The poor showing of the Rockies did not stop the team's hitters from getting a lot of attention. People claimed that they were helped by Denver's thin/dry air, allowing the balls to go farther than a sea-level environment would. Andred Galarraga, hit 31 homers, while Dante Bichete clinched 27. At this point in time, the Rockies led the attendance (majors), getting around 3,280,000 fans for the year.

Going to 1996, the Rockies were considered as strong, but Walker got injured. Outfielder Burks filled up the vacuum, batting .344 with 40 homers. He was just one of three in the team to hit 40 or above. An interesting note is that Bichette and Burks turned out to be the first pair in a team to both steal 30 bases and to hit 30 homers in a singular season, since Strawberry and Howard Johnson did in '87. Their pitchers were flooded with bad luck (i.e., injuries). The Rockies ended at 3rd place for the West, with a card of 83 to 79.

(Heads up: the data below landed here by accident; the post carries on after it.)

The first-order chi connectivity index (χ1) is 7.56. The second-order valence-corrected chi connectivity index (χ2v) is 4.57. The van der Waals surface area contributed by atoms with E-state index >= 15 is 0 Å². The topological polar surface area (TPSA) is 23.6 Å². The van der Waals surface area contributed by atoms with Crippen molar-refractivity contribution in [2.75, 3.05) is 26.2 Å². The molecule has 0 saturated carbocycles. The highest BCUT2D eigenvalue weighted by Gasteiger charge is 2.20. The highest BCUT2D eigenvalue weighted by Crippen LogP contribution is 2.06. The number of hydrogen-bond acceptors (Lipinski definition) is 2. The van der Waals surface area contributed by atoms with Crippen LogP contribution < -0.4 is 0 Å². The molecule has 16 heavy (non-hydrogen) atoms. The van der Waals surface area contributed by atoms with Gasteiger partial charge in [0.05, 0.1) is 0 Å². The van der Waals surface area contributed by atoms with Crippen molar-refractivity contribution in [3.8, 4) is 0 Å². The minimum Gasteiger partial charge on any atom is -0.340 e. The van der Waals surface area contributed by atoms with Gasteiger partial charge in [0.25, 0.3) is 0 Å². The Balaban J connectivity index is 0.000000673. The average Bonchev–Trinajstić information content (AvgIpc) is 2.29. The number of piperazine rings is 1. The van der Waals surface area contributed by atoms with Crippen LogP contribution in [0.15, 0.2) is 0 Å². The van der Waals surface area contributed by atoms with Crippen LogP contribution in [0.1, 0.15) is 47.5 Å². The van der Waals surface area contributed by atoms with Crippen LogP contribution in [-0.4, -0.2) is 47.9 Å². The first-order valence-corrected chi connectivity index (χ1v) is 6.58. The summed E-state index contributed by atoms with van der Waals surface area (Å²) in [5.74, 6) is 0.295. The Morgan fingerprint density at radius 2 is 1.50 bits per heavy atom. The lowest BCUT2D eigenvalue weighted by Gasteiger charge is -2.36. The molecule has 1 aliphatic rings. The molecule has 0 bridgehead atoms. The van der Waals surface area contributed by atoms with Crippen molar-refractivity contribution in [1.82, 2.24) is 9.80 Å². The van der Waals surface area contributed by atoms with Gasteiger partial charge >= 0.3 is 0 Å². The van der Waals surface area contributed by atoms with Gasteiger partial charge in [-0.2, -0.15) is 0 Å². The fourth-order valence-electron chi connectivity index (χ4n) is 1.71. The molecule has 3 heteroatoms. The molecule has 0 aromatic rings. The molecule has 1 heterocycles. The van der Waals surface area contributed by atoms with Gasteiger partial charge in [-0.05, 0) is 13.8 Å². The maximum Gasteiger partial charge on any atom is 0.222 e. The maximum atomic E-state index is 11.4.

Walker was the first athlete in the history of the club to clinch the NL Most Valuable Player in 1997, boasting of .366, 49 homers, and RBI 130. He came to within a hair to getting the Triple Crown for that year. He also got the first Gold Glove in the records of the franchise.

History of the Colorado Rockies: The trades

In 1999, Bob Gebhard resigned as the general manager, and a month after that, Dan O'Dowd got over the driver's seat. The latter then engaged in noteworthy deals that changed the franchise sgnificantly. Dante Bichette turned over his loyalty to the Reds of Cincinnati. Kile went to Cardinals. Then, in a head-spinning four-team trade, Vinny Castilla went to Tampa Bay's team. After all these, Larry Walker became the only player of the Blake Street Bombers left in the squad.

All the changes turned out to be good for the Colorado Rockies, for they had their first winning year since 1997. Helton was at his prime, leading the league with the following statistics: 42 homers and 147 RBI. The team's pitchers showed their improvement too, their ERA was 5.26, contributing to the team's 82-80 overall card.

It was in 2004 that the Rockies got Castilla (re-acquired actually), but Walker and Wilson spent a greater part of the year on the injury roster. The Rockies struggled, with a record of 68-94, one of the worst in the franchise's history. At this time, Walker was now nearing 40 years old, and the Rockies' administration traded him to St Louis Cardinals.